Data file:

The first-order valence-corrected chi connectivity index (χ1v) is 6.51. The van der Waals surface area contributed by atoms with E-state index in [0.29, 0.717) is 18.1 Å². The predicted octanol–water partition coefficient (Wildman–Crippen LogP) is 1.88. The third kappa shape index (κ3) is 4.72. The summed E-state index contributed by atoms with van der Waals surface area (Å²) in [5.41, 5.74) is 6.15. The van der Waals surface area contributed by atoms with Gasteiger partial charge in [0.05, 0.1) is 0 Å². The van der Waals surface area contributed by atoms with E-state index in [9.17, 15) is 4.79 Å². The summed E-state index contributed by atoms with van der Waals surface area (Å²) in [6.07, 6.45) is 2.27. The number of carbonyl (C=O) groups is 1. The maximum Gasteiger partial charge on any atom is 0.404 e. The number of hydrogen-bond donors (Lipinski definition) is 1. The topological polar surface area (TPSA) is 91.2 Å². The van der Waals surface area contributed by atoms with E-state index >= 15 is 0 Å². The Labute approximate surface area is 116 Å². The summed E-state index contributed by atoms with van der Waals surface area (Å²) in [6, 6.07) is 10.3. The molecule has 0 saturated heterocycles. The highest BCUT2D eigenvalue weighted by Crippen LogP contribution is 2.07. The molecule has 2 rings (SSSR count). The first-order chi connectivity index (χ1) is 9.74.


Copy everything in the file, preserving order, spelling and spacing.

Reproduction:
The first-order valence-corrected chi connectivity index (χ1v) is 6.51. The van der Waals surface area contributed by atoms with E-state index in [0.29, 0.717) is 18.1 Å². The predicted octanol–water partition coefficient (Wildman–Crippen LogP) is 1.88. The third kappa shape index (κ3) is 4.72. The summed E-state index contributed by atoms with van der Waals surface area (Å²) in [5.41, 5.74) is 6.15. The van der Waals surface area contributed by atoms with Gasteiger partial charge in [0.05, 0.1) is 0 Å². The van der Waals surface area contributed by atoms with E-state index in [9.17, 15) is 4.79 Å². The summed E-state index contributed by atoms with van der Waals surface area (Å²) in [6.07, 6.45) is 2.27. The number of carbonyl (C=O) groups is 1. The maximum Gasteiger partial charge on any atom is 0.404 e. The number of hydrogen-bond donors (Lipinski definition) is 1. The topological polar surface area (TPSA) is 91.2 Å². The van der Waals surface area contributed by atoms with E-state index >= 15 is 0 Å². The Labute approximate surface area is 116 Å². The summed E-state index contributed by atoms with van der Waals surface area (Å²) in [6, 6.07) is 10.3. The molecule has 0 saturated heterocycles. The highest BCUT2D eigenvalue weighted by Crippen LogP contribution is 2.07. The molecule has 2 rings (SSSR count). The first-order chi connectivity index (χ1) is 9.74.